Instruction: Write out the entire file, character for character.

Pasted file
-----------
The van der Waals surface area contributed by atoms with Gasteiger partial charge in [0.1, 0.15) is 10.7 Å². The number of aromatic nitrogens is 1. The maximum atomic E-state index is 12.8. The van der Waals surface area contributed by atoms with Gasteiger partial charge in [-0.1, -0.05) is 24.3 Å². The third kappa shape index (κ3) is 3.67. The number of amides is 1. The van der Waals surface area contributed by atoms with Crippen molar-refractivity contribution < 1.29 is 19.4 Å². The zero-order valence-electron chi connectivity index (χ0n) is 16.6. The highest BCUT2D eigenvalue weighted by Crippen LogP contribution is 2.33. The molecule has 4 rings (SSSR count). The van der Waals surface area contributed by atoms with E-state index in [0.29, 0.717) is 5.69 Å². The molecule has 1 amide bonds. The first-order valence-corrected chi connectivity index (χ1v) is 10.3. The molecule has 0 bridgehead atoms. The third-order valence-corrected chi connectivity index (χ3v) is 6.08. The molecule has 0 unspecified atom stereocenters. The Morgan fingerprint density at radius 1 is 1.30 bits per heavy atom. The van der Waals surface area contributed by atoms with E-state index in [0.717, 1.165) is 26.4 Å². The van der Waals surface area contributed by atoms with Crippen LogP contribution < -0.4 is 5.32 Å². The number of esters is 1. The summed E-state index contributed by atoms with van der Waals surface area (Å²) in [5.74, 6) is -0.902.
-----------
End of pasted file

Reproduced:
The van der Waals surface area contributed by atoms with Gasteiger partial charge in [0.1, 0.15) is 10.7 Å². The number of aromatic nitrogens is 1. The maximum atomic E-state index is 12.8. The van der Waals surface area contributed by atoms with Gasteiger partial charge in [-0.1, -0.05) is 24.3 Å². The third kappa shape index (κ3) is 3.67. The number of amides is 1. The van der Waals surface area contributed by atoms with Crippen molar-refractivity contribution < 1.29 is 19.4 Å². The zero-order valence-electron chi connectivity index (χ0n) is 16.6. The highest BCUT2D eigenvalue weighted by Crippen LogP contribution is 2.33. The molecule has 4 rings (SSSR count). The van der Waals surface area contributed by atoms with E-state index in [0.29, 0.717) is 5.69 Å². The molecule has 1 amide bonds. The first-order valence-corrected chi connectivity index (χ1v) is 10.3. The molecule has 0 bridgehead atoms. The third-order valence-corrected chi connectivity index (χ3v) is 6.08. The molecule has 0 unspecified atom stereocenters. The Morgan fingerprint density at radius 1 is 1.30 bits per heavy atom. The van der Waals surface area contributed by atoms with E-state index in [0.717, 1.165) is 26.4 Å². The van der Waals surface area contributed by atoms with Crippen LogP contribution < -0.4 is 5.32 Å². The number of esters is 1. The summed E-state index contributed by atoms with van der Waals surface area (Å²) in [5.74, 6) is -0.902.